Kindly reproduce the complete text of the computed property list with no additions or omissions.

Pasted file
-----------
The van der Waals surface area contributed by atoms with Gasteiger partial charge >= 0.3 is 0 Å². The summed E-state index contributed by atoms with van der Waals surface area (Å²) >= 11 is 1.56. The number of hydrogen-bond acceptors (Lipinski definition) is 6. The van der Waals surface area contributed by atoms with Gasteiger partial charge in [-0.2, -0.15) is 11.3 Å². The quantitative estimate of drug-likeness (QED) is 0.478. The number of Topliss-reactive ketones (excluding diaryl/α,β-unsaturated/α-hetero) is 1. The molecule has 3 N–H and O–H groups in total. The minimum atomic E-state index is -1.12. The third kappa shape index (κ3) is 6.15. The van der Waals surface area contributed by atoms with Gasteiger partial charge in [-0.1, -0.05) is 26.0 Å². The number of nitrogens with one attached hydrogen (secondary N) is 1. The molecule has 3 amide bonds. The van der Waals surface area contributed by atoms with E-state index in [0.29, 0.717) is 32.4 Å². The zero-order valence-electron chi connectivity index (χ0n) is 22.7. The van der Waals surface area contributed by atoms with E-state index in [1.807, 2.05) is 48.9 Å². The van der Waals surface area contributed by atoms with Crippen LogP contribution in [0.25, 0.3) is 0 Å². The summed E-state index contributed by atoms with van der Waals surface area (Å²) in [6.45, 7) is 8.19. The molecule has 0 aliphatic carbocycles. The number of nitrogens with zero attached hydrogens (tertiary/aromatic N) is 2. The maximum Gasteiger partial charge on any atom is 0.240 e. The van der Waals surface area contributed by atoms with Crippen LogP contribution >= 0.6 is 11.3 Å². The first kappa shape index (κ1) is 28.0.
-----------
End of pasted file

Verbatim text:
The van der Waals surface area contributed by atoms with Gasteiger partial charge >= 0.3 is 0 Å². The summed E-state index contributed by atoms with van der Waals surface area (Å²) >= 11 is 1.56. The number of hydrogen-bond acceptors (Lipinski definition) is 6. The van der Waals surface area contributed by atoms with Gasteiger partial charge in [-0.2, -0.15) is 11.3 Å². The quantitative estimate of drug-likeness (QED) is 0.478. The number of Topliss-reactive ketones (excluding diaryl/α,β-unsaturated/α-hetero) is 1. The molecule has 3 N–H and O–H groups in total. The minimum atomic E-state index is -1.12. The third kappa shape index (κ3) is 6.15. The van der Waals surface area contributed by atoms with Gasteiger partial charge in [-0.1, -0.05) is 26.0 Å². The number of nitrogens with one attached hydrogen (secondary N) is 1. The molecule has 3 amide bonds. The van der Waals surface area contributed by atoms with E-state index in [0.29, 0.717) is 32.4 Å². The zero-order valence-electron chi connectivity index (χ0n) is 22.7. The van der Waals surface area contributed by atoms with E-state index in [1.807, 2.05) is 48.9 Å². The van der Waals surface area contributed by atoms with Crippen LogP contribution in [0.25, 0.3) is 0 Å². The summed E-state index contributed by atoms with van der Waals surface area (Å²) in [6.45, 7) is 8.19. The molecule has 0 aliphatic carbocycles. The number of nitrogens with zero attached hydrogens (tertiary/aromatic N) is 2. The maximum Gasteiger partial charge on any atom is 0.240 e. The van der Waals surface area contributed by atoms with Crippen LogP contribution >= 0.6 is 11.3 Å². The first kappa shape index (κ1) is 28.0.